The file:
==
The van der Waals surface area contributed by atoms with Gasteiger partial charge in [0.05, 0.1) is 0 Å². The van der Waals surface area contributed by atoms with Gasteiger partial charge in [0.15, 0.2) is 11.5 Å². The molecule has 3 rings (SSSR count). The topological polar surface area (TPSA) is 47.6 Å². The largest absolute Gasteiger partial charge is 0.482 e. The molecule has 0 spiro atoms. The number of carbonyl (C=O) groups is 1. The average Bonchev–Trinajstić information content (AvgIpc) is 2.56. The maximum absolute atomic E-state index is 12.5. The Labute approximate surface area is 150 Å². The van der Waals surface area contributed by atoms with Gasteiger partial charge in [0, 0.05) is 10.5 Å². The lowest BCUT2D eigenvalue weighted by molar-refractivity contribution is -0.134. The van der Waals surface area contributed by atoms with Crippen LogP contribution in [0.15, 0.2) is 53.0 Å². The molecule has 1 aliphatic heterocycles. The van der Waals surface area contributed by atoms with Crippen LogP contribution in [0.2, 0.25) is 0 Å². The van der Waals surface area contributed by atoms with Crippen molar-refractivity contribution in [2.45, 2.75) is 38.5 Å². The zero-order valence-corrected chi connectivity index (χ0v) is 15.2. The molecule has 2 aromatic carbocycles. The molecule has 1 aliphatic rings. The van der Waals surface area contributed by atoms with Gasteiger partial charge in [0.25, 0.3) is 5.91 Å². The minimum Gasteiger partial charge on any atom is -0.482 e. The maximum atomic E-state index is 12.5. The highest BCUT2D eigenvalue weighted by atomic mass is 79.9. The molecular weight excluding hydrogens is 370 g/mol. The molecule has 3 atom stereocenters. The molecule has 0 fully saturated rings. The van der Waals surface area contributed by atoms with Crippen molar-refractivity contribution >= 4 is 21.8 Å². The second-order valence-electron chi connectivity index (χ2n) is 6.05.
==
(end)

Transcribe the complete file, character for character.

The van der Waals surface area contributed by atoms with Gasteiger partial charge in [0.05, 0.1) is 0 Å². The van der Waals surface area contributed by atoms with Gasteiger partial charge in [0.15, 0.2) is 11.5 Å². The molecule has 3 rings (SSSR count). The topological polar surface area (TPSA) is 47.6 Å². The largest absolute Gasteiger partial charge is 0.482 e. The molecule has 0 spiro atoms. The number of carbonyl (C=O) groups is 1. The average Bonchev–Trinajstić information content (AvgIpc) is 2.56. The maximum absolute atomic E-state index is 12.5. The Labute approximate surface area is 150 Å². The van der Waals surface area contributed by atoms with Gasteiger partial charge in [0, 0.05) is 10.5 Å². The lowest BCUT2D eigenvalue weighted by molar-refractivity contribution is -0.134. The van der Waals surface area contributed by atoms with Crippen LogP contribution in [0.15, 0.2) is 53.0 Å². The molecule has 1 aliphatic heterocycles. The van der Waals surface area contributed by atoms with Crippen LogP contribution in [0.2, 0.25) is 0 Å². The van der Waals surface area contributed by atoms with Crippen molar-refractivity contribution in [2.45, 2.75) is 38.5 Å². The zero-order valence-corrected chi connectivity index (χ0v) is 15.2. The molecule has 2 aromatic carbocycles. The molecule has 1 aliphatic rings. The van der Waals surface area contributed by atoms with Gasteiger partial charge in [0.25, 0.3) is 5.91 Å². The minimum Gasteiger partial charge on any atom is -0.482 e. The maximum atomic E-state index is 12.5. The highest BCUT2D eigenvalue weighted by atomic mass is 79.9. The molecular weight excluding hydrogens is 370 g/mol. The molecule has 3 atom stereocenters. The molecule has 0 fully saturated rings. The van der Waals surface area contributed by atoms with Crippen molar-refractivity contribution >= 4 is 21.8 Å². The second-order valence-electron chi connectivity index (χ2n) is 6.05.